If you haven’t yet heard about Ted Talks, you are in the minority.
The whole world is watching these videos from influencers, available in over 100 languages.
Started as a conference on the topics of Technology, Entertainment and Design in 1984, it has now become a nonprofit that focuses on 18-minute or shorter videos to help people excel in certain areas.
Ted Talks are an excellent way to learn ideas and methods of becoming a better leader.
Watch the following Ted Talks to get started:
With over 34 million views, this is one of the most popular and trending leadership Ted Talks.
Simon Sinek, author of the best-selling classic, Start With Why and Leaders Eat Last, provides expert advice on how bosses can promote trust and cooperation and inspire trust.
Sinek utilises examples from companies like Apple and individuals like Martin Luther King, Jr. to explain how asking the question “Why?” and implementing his powerful model for inspirational leadership can help any organisation.
The host of this Ted Talk, Itay Talgam’s professional CV may surprise you.
Although he is currently a consultant for businesses, educational institutions and government, he started out as a famous conductor.
Today, he calls himself the “conductor of people,” and wrote a book, The Ignorant Maestro.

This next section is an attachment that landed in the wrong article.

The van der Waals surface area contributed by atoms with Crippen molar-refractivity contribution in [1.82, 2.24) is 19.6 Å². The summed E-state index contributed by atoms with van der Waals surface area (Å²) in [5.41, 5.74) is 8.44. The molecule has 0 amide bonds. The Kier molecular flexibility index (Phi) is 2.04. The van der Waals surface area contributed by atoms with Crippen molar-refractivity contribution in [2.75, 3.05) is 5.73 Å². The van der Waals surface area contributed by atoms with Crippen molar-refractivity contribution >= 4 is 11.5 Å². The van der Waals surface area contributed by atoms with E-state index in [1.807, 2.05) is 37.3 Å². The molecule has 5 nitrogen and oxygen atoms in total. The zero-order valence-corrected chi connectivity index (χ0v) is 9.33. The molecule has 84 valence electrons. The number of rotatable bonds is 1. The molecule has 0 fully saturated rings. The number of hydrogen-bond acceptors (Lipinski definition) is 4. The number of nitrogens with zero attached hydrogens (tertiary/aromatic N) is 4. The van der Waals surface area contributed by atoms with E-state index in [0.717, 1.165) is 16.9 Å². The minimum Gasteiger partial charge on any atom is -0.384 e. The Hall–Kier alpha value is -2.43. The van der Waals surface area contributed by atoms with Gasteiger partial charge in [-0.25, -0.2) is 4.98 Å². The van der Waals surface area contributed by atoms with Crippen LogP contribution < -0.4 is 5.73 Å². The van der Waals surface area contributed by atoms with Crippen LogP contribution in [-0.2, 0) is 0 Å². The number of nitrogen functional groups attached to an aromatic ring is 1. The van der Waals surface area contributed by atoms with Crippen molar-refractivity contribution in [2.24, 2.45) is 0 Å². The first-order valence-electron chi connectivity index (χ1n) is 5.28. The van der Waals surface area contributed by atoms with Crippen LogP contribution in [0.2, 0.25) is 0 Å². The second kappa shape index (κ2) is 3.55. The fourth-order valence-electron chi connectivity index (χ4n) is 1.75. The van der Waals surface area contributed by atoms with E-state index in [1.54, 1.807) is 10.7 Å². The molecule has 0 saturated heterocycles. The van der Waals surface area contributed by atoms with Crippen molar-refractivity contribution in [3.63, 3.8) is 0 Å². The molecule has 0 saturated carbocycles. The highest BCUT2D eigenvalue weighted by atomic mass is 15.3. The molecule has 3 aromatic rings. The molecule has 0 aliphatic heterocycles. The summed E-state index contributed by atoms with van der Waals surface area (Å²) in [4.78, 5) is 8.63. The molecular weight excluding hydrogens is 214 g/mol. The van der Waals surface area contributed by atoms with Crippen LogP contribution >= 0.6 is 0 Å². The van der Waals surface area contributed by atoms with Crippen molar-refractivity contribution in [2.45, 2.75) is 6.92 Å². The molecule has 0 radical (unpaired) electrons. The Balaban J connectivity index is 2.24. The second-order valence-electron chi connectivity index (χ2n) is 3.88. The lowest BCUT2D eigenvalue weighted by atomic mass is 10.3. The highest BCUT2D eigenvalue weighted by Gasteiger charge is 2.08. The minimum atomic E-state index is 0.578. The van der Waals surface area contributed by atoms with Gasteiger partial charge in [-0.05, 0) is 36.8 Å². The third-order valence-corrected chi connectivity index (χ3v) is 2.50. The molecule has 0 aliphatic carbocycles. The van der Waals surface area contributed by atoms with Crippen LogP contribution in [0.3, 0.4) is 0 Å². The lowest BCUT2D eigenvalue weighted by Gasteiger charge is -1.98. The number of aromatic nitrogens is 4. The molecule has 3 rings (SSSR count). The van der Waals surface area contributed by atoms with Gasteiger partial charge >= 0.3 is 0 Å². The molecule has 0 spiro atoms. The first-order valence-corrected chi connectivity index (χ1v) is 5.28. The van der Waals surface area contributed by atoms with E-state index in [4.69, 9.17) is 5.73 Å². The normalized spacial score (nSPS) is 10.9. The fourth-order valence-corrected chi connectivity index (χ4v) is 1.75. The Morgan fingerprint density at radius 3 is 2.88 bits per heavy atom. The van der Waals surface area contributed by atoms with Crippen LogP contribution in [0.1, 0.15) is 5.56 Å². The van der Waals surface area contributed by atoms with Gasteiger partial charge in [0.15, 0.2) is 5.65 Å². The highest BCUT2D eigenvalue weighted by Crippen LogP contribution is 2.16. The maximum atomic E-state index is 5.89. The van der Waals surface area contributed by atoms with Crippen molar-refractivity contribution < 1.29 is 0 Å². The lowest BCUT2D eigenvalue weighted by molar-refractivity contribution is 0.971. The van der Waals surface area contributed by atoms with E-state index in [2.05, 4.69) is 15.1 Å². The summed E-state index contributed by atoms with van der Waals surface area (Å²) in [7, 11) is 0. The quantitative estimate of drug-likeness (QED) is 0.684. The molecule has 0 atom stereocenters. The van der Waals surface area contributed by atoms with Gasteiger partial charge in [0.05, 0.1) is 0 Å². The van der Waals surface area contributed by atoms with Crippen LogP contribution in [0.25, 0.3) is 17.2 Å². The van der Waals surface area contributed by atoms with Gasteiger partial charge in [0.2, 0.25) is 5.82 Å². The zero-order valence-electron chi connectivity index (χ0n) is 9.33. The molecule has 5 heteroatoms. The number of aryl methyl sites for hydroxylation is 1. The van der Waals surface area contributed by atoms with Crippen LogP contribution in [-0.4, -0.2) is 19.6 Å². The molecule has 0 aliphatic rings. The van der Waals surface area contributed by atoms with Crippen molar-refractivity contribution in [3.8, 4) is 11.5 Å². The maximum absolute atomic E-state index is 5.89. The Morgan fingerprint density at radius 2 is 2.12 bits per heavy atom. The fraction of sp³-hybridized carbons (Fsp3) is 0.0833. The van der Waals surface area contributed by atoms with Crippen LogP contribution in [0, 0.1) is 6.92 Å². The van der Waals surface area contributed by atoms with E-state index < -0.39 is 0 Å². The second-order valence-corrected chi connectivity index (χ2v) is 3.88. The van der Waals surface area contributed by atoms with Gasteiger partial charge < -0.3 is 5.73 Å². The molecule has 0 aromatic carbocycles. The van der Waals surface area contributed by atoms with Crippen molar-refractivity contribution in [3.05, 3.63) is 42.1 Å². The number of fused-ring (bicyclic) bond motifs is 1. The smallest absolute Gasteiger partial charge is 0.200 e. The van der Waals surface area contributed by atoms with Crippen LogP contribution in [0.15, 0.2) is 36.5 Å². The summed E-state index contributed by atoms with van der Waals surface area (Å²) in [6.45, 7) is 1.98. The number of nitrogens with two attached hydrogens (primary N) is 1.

He inspires leaders to take lead from conductors who are able to work with different instruments and sounds to create a perfect harmony.
While it would be fantastic to be able to find a leadership manual, unfortunately it doesn’t exist.
In this Ted Talk, Fields Wicker-Miurin, founder of Leader’s Quest, explains that while we can’t find this holy grail, we can learn from stories from real and inspiration leaders.
Her examples focus on Benki, a leader of the Ashaninka Nation, Sanghamitra, a leader of an NGO from Bangalore and Chinese doctor turned businessman, Dr. Fan Jianchuan.
Having served as a CEO in five different businesses, Margaret Heffernan challenges the traditional idea that companies need to stop having a pecking order at work, which she calls the “superchicken model.”
When attention is only placed on managers and star players, many people who may have innovative ideas are overlooked simply because of their lower positions.
This viewpoint hurts the team and the company because it doesn’t give a voice to all of the employees.
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